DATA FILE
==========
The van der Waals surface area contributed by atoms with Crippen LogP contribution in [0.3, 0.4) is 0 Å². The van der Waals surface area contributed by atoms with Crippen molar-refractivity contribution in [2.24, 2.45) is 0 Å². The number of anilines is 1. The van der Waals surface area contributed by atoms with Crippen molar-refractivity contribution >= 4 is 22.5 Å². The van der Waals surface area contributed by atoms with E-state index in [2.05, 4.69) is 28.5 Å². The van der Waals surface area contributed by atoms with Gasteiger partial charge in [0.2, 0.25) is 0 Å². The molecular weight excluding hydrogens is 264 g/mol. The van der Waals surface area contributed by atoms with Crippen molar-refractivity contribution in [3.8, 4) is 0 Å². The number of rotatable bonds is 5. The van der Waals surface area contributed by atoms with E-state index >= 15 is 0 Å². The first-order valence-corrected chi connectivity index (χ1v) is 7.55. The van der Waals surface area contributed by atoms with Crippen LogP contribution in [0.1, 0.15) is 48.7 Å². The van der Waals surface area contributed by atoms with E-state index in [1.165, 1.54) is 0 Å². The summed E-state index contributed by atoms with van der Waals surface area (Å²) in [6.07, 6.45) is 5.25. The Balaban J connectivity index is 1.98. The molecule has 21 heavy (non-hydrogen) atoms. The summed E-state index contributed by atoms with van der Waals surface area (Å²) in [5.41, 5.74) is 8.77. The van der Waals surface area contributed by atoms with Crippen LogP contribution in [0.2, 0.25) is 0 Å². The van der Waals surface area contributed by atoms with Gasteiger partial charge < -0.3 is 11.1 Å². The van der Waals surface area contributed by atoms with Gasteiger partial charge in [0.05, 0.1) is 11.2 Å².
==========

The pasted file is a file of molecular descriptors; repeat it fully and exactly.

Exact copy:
The van der Waals surface area contributed by atoms with Crippen LogP contribution in [0.3, 0.4) is 0 Å². The van der Waals surface area contributed by atoms with Crippen molar-refractivity contribution in [2.24, 2.45) is 0 Å². The number of anilines is 1. The van der Waals surface area contributed by atoms with Crippen molar-refractivity contribution >= 4 is 22.5 Å². The van der Waals surface area contributed by atoms with E-state index in [2.05, 4.69) is 28.5 Å². The van der Waals surface area contributed by atoms with Gasteiger partial charge in [0.2, 0.25) is 0 Å². The molecular weight excluding hydrogens is 264 g/mol. The van der Waals surface area contributed by atoms with Crippen molar-refractivity contribution in [3.8, 4) is 0 Å². The number of rotatable bonds is 5. The van der Waals surface area contributed by atoms with E-state index >= 15 is 0 Å². The first-order valence-corrected chi connectivity index (χ1v) is 7.55. The van der Waals surface area contributed by atoms with Crippen LogP contribution in [0.1, 0.15) is 48.7 Å². The van der Waals surface area contributed by atoms with E-state index in [1.165, 1.54) is 0 Å². The summed E-state index contributed by atoms with van der Waals surface area (Å²) in [6.07, 6.45) is 5.25. The Balaban J connectivity index is 1.98. The molecule has 21 heavy (non-hydrogen) atoms. The summed E-state index contributed by atoms with van der Waals surface area (Å²) in [5.41, 5.74) is 8.77. The van der Waals surface area contributed by atoms with Crippen LogP contribution in [0.2, 0.25) is 0 Å². The van der Waals surface area contributed by atoms with Gasteiger partial charge < -0.3 is 11.1 Å². The van der Waals surface area contributed by atoms with Gasteiger partial charge in [0.05, 0.1) is 11.2 Å².